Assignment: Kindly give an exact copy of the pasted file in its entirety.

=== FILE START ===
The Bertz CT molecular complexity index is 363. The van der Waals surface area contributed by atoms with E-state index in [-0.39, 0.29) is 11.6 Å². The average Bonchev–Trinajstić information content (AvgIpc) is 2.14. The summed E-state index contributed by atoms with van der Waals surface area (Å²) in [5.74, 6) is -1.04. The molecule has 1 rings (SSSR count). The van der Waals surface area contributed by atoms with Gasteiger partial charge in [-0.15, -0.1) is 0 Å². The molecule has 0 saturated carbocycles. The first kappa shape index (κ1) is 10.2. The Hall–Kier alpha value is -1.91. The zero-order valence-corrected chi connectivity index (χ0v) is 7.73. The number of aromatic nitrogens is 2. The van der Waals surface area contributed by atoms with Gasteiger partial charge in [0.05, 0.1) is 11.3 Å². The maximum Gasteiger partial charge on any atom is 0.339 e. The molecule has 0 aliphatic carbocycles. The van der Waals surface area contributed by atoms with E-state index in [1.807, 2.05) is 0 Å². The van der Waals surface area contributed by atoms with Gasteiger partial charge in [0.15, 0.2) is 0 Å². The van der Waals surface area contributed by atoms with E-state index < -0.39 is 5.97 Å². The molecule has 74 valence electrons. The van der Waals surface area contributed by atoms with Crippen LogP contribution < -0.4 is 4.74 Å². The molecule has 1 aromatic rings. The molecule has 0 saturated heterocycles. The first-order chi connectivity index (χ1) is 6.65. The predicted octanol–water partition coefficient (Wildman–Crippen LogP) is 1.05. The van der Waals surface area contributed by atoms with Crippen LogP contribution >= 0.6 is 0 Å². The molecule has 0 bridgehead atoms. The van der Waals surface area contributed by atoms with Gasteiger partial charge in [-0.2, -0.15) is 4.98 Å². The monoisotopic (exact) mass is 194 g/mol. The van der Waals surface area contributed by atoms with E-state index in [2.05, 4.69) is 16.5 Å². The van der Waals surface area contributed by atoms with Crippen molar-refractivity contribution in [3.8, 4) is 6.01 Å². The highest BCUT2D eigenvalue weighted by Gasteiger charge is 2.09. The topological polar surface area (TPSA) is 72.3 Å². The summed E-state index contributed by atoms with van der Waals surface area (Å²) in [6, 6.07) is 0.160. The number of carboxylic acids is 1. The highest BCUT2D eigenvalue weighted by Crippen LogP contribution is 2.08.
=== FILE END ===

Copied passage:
The Bertz CT molecular complexity index is 363. The van der Waals surface area contributed by atoms with E-state index in [-0.39, 0.29) is 11.6 Å². The average Bonchev–Trinajstić information content (AvgIpc) is 2.14. The summed E-state index contributed by atoms with van der Waals surface area (Å²) in [5.74, 6) is -1.04. The molecule has 1 rings (SSSR count). The van der Waals surface area contributed by atoms with Gasteiger partial charge in [-0.15, -0.1) is 0 Å². The molecule has 0 saturated carbocycles. The first kappa shape index (κ1) is 10.2. The Hall–Kier alpha value is -1.91. The zero-order valence-corrected chi connectivity index (χ0v) is 7.73. The number of aromatic nitrogens is 2. The van der Waals surface area contributed by atoms with Gasteiger partial charge in [0.05, 0.1) is 11.3 Å². The maximum Gasteiger partial charge on any atom is 0.339 e. The molecule has 0 aliphatic carbocycles. The van der Waals surface area contributed by atoms with E-state index in [1.807, 2.05) is 0 Å². The van der Waals surface area contributed by atoms with Gasteiger partial charge in [0.15, 0.2) is 0 Å². The van der Waals surface area contributed by atoms with E-state index < -0.39 is 5.97 Å². The molecule has 74 valence electrons. The van der Waals surface area contributed by atoms with Crippen LogP contribution < -0.4 is 4.74 Å². The molecule has 1 aromatic rings. The molecule has 0 saturated heterocycles. The first-order chi connectivity index (χ1) is 6.65. The predicted octanol–water partition coefficient (Wildman–Crippen LogP) is 1.05. The van der Waals surface area contributed by atoms with Crippen LogP contribution >= 0.6 is 0 Å². The molecule has 0 bridgehead atoms. The van der Waals surface area contributed by atoms with Gasteiger partial charge in [-0.2, -0.15) is 4.98 Å². The monoisotopic (exact) mass is 194 g/mol. The van der Waals surface area contributed by atoms with E-state index in [2.05, 4.69) is 16.5 Å². The van der Waals surface area contributed by atoms with Crippen molar-refractivity contribution in [3.8, 4) is 6.01 Å². The highest BCUT2D eigenvalue weighted by Gasteiger charge is 2.09. The topological polar surface area (TPSA) is 72.3 Å². The summed E-state index contributed by atoms with van der Waals surface area (Å²) in [6, 6.07) is 0.160. The number of carboxylic acids is 1. The highest BCUT2D eigenvalue weighted by Crippen LogP contribution is 2.08.